The remaining 30% stake in the firm is owned by the company's management, including Mr. Monro-Davies.
Originally created with the intention of serving as a specialized European rating agency, IBCA has internationalized rapidly.
The agency now has offices in London; Paris; New York; Tokyo; Barcelona, Spain; Sao Paulo, Brazil; and Brisbane, Australia. It has also acquired stakes in Rating Agency Malaysia in Kuala Lumpur, PCA in Buenos Aires, and Republic Ratings Ltd. in Johannesburg.
The main reasons: "You need people on the ground to do good analysis and you need a broad investor base," says Mr. Monro-Davies.
IBCA is still expanding and holding talks on acquiring stakes in other rating agencies in Latin America and the Far East.
Rates About 350 Banks
"The pressure has come from the emerging markets," says Mr. Monro-Davies. "The rehabilitation of Latin America - coupled with the search for yields - means we have to look at banks that might not have been important only a few years ago."
IBCA rates around 350 banks as well as European corporations, and this year launched sovereign-country ratings.
But it is unlikely to much increase the number of banks it tracks, since the list already includes most banks active in international and U.S. capital markets.
IBCA's long battle to achieve international recognition is something of a personal triumph for Mr. Monro-Davies, who almost single-handedly built the operation and fought a three-year battle with the SEC for recognition in the United States.
A graduate of Britain's renowned Dartmouth naval academy, the 53-year old former fighter pilot spent 10 years aboard aircraft carriers in Southeast Asia, but quit the British navy in 1968 as it was scaling back its overseas operations.
He subsequently obtained a masters degree in business from the Sloan School of Business at the Massachusetts Institute of Technology, and spent a year with the New York-based fund manager Reich & Tang before joining Fox-Pitt in 1973.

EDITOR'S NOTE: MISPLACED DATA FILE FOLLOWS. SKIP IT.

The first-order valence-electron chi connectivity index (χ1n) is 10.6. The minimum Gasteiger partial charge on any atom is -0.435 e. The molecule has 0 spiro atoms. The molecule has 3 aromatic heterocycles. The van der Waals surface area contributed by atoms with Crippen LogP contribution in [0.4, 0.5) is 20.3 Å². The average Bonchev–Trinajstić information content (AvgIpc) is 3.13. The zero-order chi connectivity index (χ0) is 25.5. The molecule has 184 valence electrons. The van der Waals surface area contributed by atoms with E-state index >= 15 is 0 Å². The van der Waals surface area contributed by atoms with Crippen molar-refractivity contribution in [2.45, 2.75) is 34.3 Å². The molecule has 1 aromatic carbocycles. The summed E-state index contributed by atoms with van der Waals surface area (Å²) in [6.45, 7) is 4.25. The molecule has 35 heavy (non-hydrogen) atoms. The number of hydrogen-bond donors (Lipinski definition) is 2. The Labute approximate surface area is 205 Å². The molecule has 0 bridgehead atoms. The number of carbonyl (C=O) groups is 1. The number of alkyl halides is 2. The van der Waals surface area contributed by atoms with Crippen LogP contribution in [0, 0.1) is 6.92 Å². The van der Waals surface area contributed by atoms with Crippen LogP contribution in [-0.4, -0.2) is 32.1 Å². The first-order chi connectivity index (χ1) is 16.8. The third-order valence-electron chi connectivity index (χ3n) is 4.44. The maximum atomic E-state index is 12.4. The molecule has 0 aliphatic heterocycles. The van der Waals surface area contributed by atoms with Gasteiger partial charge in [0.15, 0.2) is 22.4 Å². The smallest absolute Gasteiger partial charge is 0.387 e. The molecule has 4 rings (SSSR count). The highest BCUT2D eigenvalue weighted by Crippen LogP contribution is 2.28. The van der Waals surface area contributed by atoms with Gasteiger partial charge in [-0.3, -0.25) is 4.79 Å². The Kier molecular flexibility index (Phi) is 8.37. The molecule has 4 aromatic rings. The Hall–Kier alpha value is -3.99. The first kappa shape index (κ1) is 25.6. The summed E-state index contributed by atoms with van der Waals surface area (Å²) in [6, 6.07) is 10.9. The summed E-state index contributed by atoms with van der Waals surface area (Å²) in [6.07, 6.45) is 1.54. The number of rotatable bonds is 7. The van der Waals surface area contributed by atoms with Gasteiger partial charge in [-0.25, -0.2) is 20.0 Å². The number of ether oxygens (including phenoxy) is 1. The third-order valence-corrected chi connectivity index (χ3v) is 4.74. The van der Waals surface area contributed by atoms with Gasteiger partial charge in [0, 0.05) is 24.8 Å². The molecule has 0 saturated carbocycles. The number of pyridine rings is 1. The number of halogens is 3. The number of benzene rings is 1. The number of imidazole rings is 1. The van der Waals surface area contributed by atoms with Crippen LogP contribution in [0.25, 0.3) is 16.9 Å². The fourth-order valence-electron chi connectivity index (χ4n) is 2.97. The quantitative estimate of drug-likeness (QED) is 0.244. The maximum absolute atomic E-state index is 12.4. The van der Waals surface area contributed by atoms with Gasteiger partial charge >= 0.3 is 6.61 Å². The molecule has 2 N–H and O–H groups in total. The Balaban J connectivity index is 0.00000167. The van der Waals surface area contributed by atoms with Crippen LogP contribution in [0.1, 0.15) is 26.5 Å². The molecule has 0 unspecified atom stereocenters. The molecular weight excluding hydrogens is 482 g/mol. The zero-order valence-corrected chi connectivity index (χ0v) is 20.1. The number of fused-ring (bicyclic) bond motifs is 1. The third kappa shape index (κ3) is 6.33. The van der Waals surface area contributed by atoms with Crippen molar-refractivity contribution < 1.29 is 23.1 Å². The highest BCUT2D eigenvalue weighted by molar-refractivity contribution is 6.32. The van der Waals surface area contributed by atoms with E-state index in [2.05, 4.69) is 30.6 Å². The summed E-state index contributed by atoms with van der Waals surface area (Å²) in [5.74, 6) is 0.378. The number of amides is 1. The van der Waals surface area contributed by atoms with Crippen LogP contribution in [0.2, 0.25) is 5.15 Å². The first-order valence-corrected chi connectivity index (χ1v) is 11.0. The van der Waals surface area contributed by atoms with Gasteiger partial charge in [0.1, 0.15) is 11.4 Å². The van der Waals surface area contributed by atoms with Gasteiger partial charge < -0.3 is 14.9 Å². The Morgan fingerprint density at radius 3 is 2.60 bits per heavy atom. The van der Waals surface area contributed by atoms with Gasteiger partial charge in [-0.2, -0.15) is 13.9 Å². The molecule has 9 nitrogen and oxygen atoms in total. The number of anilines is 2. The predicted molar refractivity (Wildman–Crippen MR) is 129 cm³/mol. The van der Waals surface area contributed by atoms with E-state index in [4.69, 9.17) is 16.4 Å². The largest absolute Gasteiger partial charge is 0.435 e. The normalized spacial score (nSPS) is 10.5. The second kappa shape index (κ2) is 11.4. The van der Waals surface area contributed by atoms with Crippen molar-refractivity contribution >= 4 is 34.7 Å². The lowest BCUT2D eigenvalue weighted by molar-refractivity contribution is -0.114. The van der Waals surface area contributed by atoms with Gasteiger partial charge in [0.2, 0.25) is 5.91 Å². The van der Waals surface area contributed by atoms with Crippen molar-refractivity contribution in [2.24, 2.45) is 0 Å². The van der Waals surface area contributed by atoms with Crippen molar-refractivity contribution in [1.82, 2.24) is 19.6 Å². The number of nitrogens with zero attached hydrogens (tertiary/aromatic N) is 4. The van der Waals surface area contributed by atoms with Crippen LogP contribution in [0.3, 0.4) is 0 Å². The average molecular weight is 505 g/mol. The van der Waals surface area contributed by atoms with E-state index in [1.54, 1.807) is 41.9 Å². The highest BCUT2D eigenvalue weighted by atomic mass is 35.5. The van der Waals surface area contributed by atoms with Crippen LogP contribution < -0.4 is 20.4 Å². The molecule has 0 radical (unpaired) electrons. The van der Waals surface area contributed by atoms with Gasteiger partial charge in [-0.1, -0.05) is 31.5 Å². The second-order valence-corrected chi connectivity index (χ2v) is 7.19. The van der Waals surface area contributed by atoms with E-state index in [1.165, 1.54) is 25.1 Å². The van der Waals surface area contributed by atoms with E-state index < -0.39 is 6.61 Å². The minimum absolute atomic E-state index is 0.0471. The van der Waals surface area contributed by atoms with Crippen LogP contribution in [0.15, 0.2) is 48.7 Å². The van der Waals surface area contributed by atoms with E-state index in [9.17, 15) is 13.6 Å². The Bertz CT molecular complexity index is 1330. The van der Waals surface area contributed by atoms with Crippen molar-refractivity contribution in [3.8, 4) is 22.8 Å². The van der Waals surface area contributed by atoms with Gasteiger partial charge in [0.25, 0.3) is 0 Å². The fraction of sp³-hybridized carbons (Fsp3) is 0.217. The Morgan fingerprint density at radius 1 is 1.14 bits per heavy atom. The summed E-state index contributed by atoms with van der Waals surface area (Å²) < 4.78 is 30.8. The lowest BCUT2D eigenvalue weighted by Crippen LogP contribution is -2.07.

An Edge in Europe
IBCA has been rating U.S. banks since 1985, but its close contacts with the European financial and economic scene give it an edge in Europe.
Mr. Monro-Davies says he has no intention of becoming involved in rating U.S. corporations.
Taking a quick overview of the world, the British analyst sees a broad improvement in U.S. bank ratings, a mixed picture for banks in Europe, and what he terms "two to three years of work in Japan to build adequate reserves."
In contrast to some other rating agencies, he remains fundamentally confident about Japanese banks.
Battle for Disclosure
"My view on Japan is that the situation among banks, with the exception of small banks, is largely stable," Mr. Monro-Davies says.
As credit rating agencies have expanded quickly around the world, getting non-U.S. banks to disclose information has frequently been an uphill battle.
Although many banks are now more willing to open their books, Mr. Monro-Davies admits calling a rating isn't easy.
"One of the oddities of ratings is that it's difficult to prove you're right or wrong unless the particular institution goes bust," he says.
"But regardless of whether you're right or wrong, the rating you assign will affect people's abilities to borrow money."